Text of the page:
“The next place of importance was Bisbee. It was built in the mountains, with the main street going right up a gorge, and seemed higher as we kept going. A little way out of town we crossed the Continental Divide, an elevation of over 7,000 feet, and covered with snow. Then, for several miles we got good mileage on our gasoline as it was very steep going down, and with the road covered with snow, it was rather treacherous. We had a heavy load and it was hard to hold our car on the road at places. When we reached the bottom we found a man that had run off the road with a Ford Roadster. He said he had been there about six hours. We helped him back on the road and fixed his car. Then we all started for Tombstone. At Tombstone, silver was first discovered. A large monument was erected in memory of the man who discovered it, but I have forgotten his name. We drove out several miles from Tombstone and camped by an irrigation canal. That night we went to sleep listening to the lullaby of the coyotes. We arose the next morning and everything was covered with frost, but we had plenty of wood and everyone as usual had a good appetite. About sunrise we started on. As I should’ve said before, there was so much highway work being done all along, and we had to detour so many times, we lost lots of time and of course had very bad roads at these places.

“About 10 o’clock we found another nail and of course had another tire change. We drove late in the night and camped 7 miles east of Mesa at a small service station. I remember very well a large sign out that read like this, ‘Water for sale 10 cents a gallon. We would not charge for it but it don’t grow here!’

“Next morning, about 9 o’clock, we drove in to Phoenix, the capital of Arizona, and an interesting city, but we did not stay there long. We drove out to Palo Verde, had lunch, filled our machine with oil and gasoline and got a good supply of water and thought of all the things we had ever done, and then we started through another desert.

“We took the San Diego road and it was something awful winding through the sage brush. The road looked to be completely worn out. There were lots of holes, 10 to 12 inches deep, that caused rather slow progress. I remember very well, we met two men coming back who declared that they had found the end of the road. As we were from Oklahoma, we had ‘sooner’ find it ourselves so we drove on. Pretty soon we came to Gillespie Dam. After looking that situation over we knew what was with our friends, the only way across the river was to ford it just below the dam. Water was pouring over the damn 12 or 15 feet high and there was such a noise you could hardly hear one talking. But the state of California was on the other side and we had started there, so we drove in, and found it not so bad as it looked and it had a smooth concrete bottom. The water was just up to the axles on the car and about 1/4 of a mile wide. When we got across, the road didn’t improve any until almost night.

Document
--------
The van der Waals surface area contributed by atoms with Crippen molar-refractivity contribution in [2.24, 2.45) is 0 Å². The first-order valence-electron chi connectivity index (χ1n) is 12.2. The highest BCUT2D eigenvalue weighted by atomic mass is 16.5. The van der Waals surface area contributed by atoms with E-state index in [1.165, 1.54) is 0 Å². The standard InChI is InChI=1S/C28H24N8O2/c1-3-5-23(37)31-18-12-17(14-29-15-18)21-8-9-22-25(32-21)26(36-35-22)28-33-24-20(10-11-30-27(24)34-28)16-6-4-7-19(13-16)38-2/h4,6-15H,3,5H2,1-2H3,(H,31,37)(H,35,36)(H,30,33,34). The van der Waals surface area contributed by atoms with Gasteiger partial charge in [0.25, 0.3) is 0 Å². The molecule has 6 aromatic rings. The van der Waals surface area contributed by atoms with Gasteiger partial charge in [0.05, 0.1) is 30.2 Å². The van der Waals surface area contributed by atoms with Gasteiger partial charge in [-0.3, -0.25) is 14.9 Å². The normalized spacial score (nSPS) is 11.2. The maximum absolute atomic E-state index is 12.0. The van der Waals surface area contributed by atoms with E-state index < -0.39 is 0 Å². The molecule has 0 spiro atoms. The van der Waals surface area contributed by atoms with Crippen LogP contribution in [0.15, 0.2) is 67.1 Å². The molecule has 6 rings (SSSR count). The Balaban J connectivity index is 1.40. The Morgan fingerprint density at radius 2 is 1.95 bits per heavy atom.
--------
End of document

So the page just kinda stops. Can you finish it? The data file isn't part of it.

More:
“We finally reached a small town where we got a new supply of gasoline and oil. Turning west again we traveled late into the night to get out of the desert if possible, but there seemed no suitable place to camp. We finally gave it up and camped by the railroad. The whole country seem to be alive with coyotes that kept up a lonesome howl all night.

We arose early the next morning and started on, the desert and bad roads continued. The sand became so heavy we had to deplete our tires 40 pounds. We met a man on foot that was famished for water, so we stopped and gave him a drink. He could not speak English but he sure could smile.

About noon we drove into Welton and ate our lunch. Welton was a good little town, but awful warm. When we left there we had better roads. We arrived in Yuma about 5 o’clock. We crossed the Colorado River into California and we camped in an auto camp in Ft. Yuma on the bank of the Colorado. There we saw a number of different tribes of Indians. Among them were the Yumas and Navajos.

“Leaving there the next morning, we started out through the Yuma desert, one of the worst we had come through. It was only about 40 miles across. We had plank road about 12 miles of the way. The plank road was built over the soft sand, where the sand was so deep you couldn’t cross it. There were three wells along the way and people said, ‘Get water at every one of them!’ We took their advice. Finally we came to a good paved road and soon drove into Holtville. We ate dinner and as Papa had a friend living there, we drove out to his place and stayed over for two nights. We rested up and had a very good time. This is great dairy country as they raise alfalfa, milo maize, kaffir corn, acres and acres of lettuce, and some cotton.

“Leaving there, we started out through El Centro and Brawley and a number of other small towns, and of course we soon came into another desert. But I rather enjoyed this one, good paved roads all the way across. Here we passed the Salton Sea, supposed to be 40 miles long. We drove parallel with it all the way. That night we camped at Indio. There was a funny old Irishman camped there that night also. Anyone could tell he was from the East because he was always looking for wood. He also had a very funny way of expressing himself.

“Starting on the next day about noon we came into some very beautiful country, mostly orange, lemon, and olive groves. We came on through Redlands and San Bernardino where we temporarily located about 5 miles out. We expect to go further north before returning home.

“I have only given you a sketch of our 2,000 mile journey over land. It might be helpful to anyone who expects to make this trip. We had some of the best roads possible and I think some of the worst, but to take it as a whole they average pretty good. The most unique was the plank road getting us across the sand dunes. We had an all around good time with very little bad luck, we learned at lot about the great Southwest, and saw lots of scenery.

“Ethel Hughes, Box 776, Rialto, California, February, 1923”

Janice Dunnahoo is an archive volunteer at the Historical Society for Southeast New Mexico Archives. She can be reached at 575-622-1176 or at jdunna@hotmail.com.